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How AI Revolutionized Protein Science, but Didn’t End It | Quanta Magazine

How AI Revolutionized Protein Science, but Didn’t End It | Quanta Magazine
Three years ago, Google’s AlphaFold pulled off the biggest artificial intelligence breakthrough in science to date, accelerating molecular research and kindling deep questions about why we do science.

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In December 2020, the protein folding problem, which involves predicting the three-dimensional shape of a protein molecule from its one-dimensional molecular code, was solved by artificial intelligence. The breakthrough was presented at a conference by John Jumper, a relative newcomer to the protein science community, who unveiled AlphaFold2, an artificial intelligence tool developed by Google DeepMind. The tool's predictive models of 3D protein structures were over 90% accurate, marking a significant advancement in the field of protein science.

The success of AlphaFold2 has revolutionized the study of proteins and inspired new algorithms, biotech companies, and ways to practice science. However, while AlphaFold2 is a powerful prediction tool, it has not replaced biological experiments but emphasized the need for them. Despite its impact, there are still significant gaps that artificial intelligence has not filled, such as simulating how proteins change through time or modeling them within cells.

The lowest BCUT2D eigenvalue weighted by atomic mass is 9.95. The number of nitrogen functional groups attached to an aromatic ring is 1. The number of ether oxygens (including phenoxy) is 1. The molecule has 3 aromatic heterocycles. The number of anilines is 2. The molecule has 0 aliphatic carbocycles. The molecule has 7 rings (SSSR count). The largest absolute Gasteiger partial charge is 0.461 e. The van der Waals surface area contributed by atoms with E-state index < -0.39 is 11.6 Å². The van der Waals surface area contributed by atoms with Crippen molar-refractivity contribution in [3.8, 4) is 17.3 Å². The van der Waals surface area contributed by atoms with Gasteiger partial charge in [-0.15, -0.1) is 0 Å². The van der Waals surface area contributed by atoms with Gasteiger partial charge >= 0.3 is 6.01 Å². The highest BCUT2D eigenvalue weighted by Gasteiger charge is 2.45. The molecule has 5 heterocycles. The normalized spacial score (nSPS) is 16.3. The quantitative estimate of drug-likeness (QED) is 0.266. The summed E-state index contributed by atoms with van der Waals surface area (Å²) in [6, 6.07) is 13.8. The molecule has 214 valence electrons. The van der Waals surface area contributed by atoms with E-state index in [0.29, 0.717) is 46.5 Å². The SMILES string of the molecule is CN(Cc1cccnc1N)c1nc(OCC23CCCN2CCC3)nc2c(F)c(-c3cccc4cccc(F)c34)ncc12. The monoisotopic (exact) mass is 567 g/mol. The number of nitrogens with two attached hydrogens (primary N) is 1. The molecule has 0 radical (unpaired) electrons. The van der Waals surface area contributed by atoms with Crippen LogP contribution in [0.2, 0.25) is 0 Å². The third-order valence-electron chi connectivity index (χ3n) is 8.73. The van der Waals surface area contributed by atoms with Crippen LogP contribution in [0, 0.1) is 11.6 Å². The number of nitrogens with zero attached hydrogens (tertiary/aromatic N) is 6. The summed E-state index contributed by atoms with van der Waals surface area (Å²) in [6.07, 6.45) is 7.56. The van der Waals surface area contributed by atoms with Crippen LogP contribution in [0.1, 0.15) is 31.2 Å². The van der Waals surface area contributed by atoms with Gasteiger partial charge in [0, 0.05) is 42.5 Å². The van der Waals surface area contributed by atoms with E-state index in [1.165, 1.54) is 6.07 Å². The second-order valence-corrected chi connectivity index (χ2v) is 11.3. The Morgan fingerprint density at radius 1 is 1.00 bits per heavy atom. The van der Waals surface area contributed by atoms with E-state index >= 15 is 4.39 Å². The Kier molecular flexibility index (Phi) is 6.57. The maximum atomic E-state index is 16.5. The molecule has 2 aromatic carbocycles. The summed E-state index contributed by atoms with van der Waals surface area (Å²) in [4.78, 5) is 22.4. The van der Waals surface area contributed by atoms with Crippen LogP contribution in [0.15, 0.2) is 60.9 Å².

The protein folding problem has been a long-standing challenge in the scientific community, dating back to the 1930s. Experimentalists and computational scientists have worked tirelessly to understand how proteins fold into their innate shapes. The Critical Assessment of Structure Prediction (CASP) experiment, founded by John Moult and Krzysztof Fidelis, provided a proving ground for computational approaches to the protein folding problem. Through this process, clear leaders emerged, such as David Baker, who developed the high-performing algorithm Rosetta.

The breakthrough achieved by AlphaFold2 and the ongoing efforts of scientists have reshaped the future of artificial intelligence in biology and have paved the way for new advancements in protein science. Despite the progress, the protein folding problem continues to present challenges, and the need for both experimental and computational approaches remains essential.